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Md. ombudsman promises interim report on Howard County schools’ access

1a Kershner, LisaBPS

Lisa A. Kershsner

An interim report on Howard County Public Schools’ compliance with the Maryland Public Information Act could come in a few weeks, according to the state’s public access ombudsman.

News of the report came as Lisa A. Kershner updated members of the legislature’s Joint Committee on Legislative Information, Technology and Open Government.

“This project, I think it is fair to say, is going to take up a significant part of my time over the coming six to eight weeks,” Kershner told the committee on Wednesday. “It will end at eight weeks because that is when the report is due to be published.”

Kershner was not available for comment, but during her discussion with lawmakers she declined to specify exactly what will be in the interim report, which she is not required to file.

Kershner’s comments were the first she had made to legislators who created her position in 2015.

The Howard County schools report is expected to contain, at a minimum, a starter list of potential findings that will provide some indication into where the larger report is going when it is delivered to the legislature and the public in December.

“I feel like I am somewhat of an auditor,” said Kershner. “I’m somewhat of a Public Information Act auditor that is coming in to review compliance by this one entity over a defined historical period. That has required me to interact with the principals in that organization, the executives management, not only its present employees but past employees in that role.”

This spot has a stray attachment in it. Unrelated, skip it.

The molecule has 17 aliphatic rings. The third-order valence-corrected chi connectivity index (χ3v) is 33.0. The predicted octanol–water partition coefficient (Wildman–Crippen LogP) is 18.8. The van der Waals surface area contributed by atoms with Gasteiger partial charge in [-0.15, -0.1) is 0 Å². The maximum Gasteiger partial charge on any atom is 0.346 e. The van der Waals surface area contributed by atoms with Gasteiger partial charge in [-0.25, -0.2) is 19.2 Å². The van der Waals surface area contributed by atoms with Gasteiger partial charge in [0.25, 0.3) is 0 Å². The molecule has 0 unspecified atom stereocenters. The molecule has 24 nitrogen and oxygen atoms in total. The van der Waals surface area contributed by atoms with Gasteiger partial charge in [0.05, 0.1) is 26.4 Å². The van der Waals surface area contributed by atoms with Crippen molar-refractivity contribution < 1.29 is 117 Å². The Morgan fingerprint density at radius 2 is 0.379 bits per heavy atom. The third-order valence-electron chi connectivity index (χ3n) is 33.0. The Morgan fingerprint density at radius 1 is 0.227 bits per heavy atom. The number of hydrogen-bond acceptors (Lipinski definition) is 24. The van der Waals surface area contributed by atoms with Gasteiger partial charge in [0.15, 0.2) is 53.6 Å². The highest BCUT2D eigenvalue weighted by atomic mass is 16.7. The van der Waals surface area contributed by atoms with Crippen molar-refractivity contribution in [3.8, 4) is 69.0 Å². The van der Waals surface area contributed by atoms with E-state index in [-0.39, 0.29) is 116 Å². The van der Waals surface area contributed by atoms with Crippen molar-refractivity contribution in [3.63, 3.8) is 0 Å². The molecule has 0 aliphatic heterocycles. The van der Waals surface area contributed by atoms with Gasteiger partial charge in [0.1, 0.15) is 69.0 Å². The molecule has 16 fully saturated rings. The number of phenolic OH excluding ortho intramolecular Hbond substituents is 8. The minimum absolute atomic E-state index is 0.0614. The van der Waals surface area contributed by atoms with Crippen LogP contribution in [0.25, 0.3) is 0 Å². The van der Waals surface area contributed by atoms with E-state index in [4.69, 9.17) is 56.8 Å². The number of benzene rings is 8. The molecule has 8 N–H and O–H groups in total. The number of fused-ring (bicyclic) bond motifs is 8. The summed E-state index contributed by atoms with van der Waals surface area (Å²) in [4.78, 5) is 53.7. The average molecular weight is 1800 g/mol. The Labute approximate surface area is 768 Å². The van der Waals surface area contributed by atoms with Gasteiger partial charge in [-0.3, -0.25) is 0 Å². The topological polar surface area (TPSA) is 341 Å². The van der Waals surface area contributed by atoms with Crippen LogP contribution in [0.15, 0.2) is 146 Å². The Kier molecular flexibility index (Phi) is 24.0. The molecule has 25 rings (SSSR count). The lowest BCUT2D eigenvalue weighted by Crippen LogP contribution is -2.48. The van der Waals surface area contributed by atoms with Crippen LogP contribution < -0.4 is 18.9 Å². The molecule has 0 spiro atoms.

Kershner was assigned the task after a grassroots uprising in Howard County gave rise to a bipartisan effort among that county’s legislators to pass a law demanding the audit of the schools this spring.

It is a role that was not part of Kershner’s original mandate when her position was created in 2015. Initially, lawmakers saw the job as a way to mediate disputes between individuals seeking public information and government agencies, some of which are increasingly seen by the public as an impediment to access.

Kershner said that in her added role she has learned a “tremendous amount about that system” and provided feedback to school officials and community activists who “have been most active in interacting with my project.”

But there have also been some drawbacks.

“The rub of it is, however, apart from taking my time away from actual mediations, it has in many ways precluded me from handling specific mediation matters involving that (Howard County) school system simply because the matters straddled both my auditor realm and my mediator realm,” said Kershner, adding that lawmakers interested in continuing compliance monitoring might want to consider additional staffing.

“This is something that is well worth looking at but I would suggest there are many different models for how compliance modeling can be done, by what mechanisms, by whom and so forth,” Kershner said.

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